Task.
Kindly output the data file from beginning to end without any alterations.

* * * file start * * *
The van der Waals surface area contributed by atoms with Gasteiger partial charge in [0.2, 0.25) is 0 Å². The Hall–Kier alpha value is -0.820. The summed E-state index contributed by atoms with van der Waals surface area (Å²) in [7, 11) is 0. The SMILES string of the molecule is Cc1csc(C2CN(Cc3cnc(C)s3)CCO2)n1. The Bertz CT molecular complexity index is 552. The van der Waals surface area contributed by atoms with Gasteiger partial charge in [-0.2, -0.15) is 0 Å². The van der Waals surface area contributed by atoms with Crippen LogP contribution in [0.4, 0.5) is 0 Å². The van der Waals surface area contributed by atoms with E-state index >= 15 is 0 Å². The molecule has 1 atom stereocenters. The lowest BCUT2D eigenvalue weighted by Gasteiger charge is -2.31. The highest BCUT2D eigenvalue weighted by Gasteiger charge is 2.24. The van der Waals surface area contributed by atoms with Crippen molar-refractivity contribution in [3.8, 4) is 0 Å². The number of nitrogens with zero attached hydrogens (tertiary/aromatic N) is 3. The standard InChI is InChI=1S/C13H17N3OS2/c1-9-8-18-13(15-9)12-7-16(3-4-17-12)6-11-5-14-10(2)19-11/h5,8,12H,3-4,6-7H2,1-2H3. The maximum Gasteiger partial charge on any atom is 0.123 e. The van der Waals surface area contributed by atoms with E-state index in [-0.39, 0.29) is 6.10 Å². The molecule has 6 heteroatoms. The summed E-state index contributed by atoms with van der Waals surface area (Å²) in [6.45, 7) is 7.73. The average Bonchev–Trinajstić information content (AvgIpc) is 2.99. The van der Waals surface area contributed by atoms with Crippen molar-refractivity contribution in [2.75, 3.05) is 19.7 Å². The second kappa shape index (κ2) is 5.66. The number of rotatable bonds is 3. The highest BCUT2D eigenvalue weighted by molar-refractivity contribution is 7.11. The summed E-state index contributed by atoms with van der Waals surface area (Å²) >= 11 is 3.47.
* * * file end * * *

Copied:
The van der Waals surface area contributed by atoms with Gasteiger partial charge in [0.2, 0.25) is 0 Å². The Hall–Kier alpha value is -0.820. The summed E-state index contributed by atoms with van der Waals surface area (Å²) in [7, 11) is 0. The SMILES string of the molecule is Cc1csc(C2CN(Cc3cnc(C)s3)CCO2)n1. The Bertz CT molecular complexity index is 552. The van der Waals surface area contributed by atoms with Gasteiger partial charge in [-0.2, -0.15) is 0 Å². The van der Waals surface area contributed by atoms with Crippen LogP contribution in [0.4, 0.5) is 0 Å². The van der Waals surface area contributed by atoms with E-state index >= 15 is 0 Å². The molecule has 1 atom stereocenters. The lowest BCUT2D eigenvalue weighted by Gasteiger charge is -2.31. The highest BCUT2D eigenvalue weighted by Gasteiger charge is 2.24. The van der Waals surface area contributed by atoms with Crippen molar-refractivity contribution in [3.8, 4) is 0 Å². The number of nitrogens with zero attached hydrogens (tertiary/aromatic N) is 3. The standard InChI is InChI=1S/C13H17N3OS2/c1-9-8-18-13(15-9)12-7-16(3-4-17-12)6-11-5-14-10(2)19-11/h5,8,12H,3-4,6-7H2,1-2H3. The maximum Gasteiger partial charge on any atom is 0.123 e. The van der Waals surface area contributed by atoms with E-state index in [-0.39, 0.29) is 6.10 Å². The molecule has 6 heteroatoms. The summed E-state index contributed by atoms with van der Waals surface area (Å²) in [6.45, 7) is 7.73. The average Bonchev–Trinajstić information content (AvgIpc) is 2.99. The van der Waals surface area contributed by atoms with Crippen molar-refractivity contribution in [2.75, 3.05) is 19.7 Å². The second kappa shape index (κ2) is 5.66. The number of rotatable bonds is 3. The highest BCUT2D eigenvalue weighted by molar-refractivity contribution is 7.11. The summed E-state index contributed by atoms with van der Waals surface area (Å²) >= 11 is 3.47.